Scripted Earnings Calls Can Be a Red Flag for Investors

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Terry Sheridan
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Anyone who frequently listens to earnings conference calls can probably, in a subliminal sort of way, sense when the speaker is on or off script. But a new study reveals that listeners do indeed pick up on that scripting. The result is that it serves as a warning to investors and analysts, and affects a company's market performance.

In Can Investors Detect Managers' Lack of Spontaneity? Adherence to Predetermined Scripts during Earnings Conference Calls, published in the January/February issue of the American Accounting Association journal, The Accounting Review, Joshua Lee, assistant professor of accounting at Florida State University, used linguistic software to analyze differences in speaking styles. He compared the management discussion of the earnings conference call when the CEOs or CFOs read from prepared text to when they answered questions from analysts and investors.

In his study of 40,820 quarterly earnings conference calls by 2,863 companies over 10 years, Lee found that speaking from written text during one portion of the call differs significantly from speaking spontaneously during the Q&A.

And that had consequences. The study revealed “a negative current market reaction to Q&A scripting, suggesting that investors discern the lack of spontaneity and view it as a negative signal, thus calling into question the usefulness of this strategy as a means of delaying the disclosure of bad news for investors.”

Companies that most often used scripting faced a two-day drop in market returns on the day of and after the call, the study found. The mean two-day market-adjusted return for the overall sample was a gain of 0.1 percent, but the highly scripted companies lost 0.2 percent – putting them 0.3 percentage points below.

Companies that used little or no scripting rose 0.3 percentage points above the mean. The finding suggests that scripting “signals negative information about the firm,” the study states.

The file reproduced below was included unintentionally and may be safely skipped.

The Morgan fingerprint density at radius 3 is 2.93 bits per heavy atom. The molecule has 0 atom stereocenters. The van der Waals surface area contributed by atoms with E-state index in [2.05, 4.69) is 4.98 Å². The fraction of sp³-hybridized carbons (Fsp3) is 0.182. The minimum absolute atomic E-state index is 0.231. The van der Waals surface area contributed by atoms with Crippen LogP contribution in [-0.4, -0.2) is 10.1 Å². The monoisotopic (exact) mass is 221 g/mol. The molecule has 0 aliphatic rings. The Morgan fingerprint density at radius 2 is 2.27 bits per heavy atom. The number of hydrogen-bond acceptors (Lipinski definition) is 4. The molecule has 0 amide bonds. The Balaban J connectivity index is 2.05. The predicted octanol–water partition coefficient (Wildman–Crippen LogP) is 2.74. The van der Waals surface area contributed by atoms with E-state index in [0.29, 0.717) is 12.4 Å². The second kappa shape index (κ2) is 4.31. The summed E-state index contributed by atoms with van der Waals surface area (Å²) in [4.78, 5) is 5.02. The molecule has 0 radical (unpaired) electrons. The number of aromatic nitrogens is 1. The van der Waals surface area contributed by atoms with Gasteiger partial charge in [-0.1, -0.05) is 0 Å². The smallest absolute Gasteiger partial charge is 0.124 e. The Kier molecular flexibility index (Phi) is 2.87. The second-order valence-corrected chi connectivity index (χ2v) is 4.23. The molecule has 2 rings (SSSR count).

“I also find a negative association between scripting and the size- and book-to-market-adjusted returns over the 90 days following the conference call, suggesting that investors do not fully incorporate the negative implications of Q&A scripting at the time of the call,” Lee states in the study. “In additional analysis, I find that sell-side equity analysts make downward revisions to their earnings forecasts in the 30 days following calls with scripted Q&A, corroborating the market-return tests.”

What's more, the most-scripted firms had 12.5 percent lower-than-mean unexpected earnings of the full sample in the two quarters following the call, “suggesting that the heavy scripters had more bad news to hide at the time of the conference call,” the study states.

Despite the red flags, the study indicates there are reasons to script.

“A CEO or CFO who is not especially fluent may simply prefer to have answers laid out in advance, so one can't be sure that some kind of concealment is going on without knowing the chief's normal modus operandi,” Lee says. “A better bet is to listen for shifts between spontaneous answers and what sound like scripted ones, shifts suggesting a sensitive issue.”

Managers also may find scripting a better choice when “the disadvantages of inadvertently disclosing something unfavorable are greater than sounding scripted,” he adds. “It's a dilemma that more than a few top managers are likely to face at some point.”

For example, a key benefit of scripting is to give more careful disclosure. That's most helpful when a manager holds negative information about the company's future performance, the study states. Other studies have found that disclosures also can be costly when made before lawsuits, and can result in costlier settlements. So sticking to the script to avoid revealing negative information can prevent that information from being used to build a legal case against the company.

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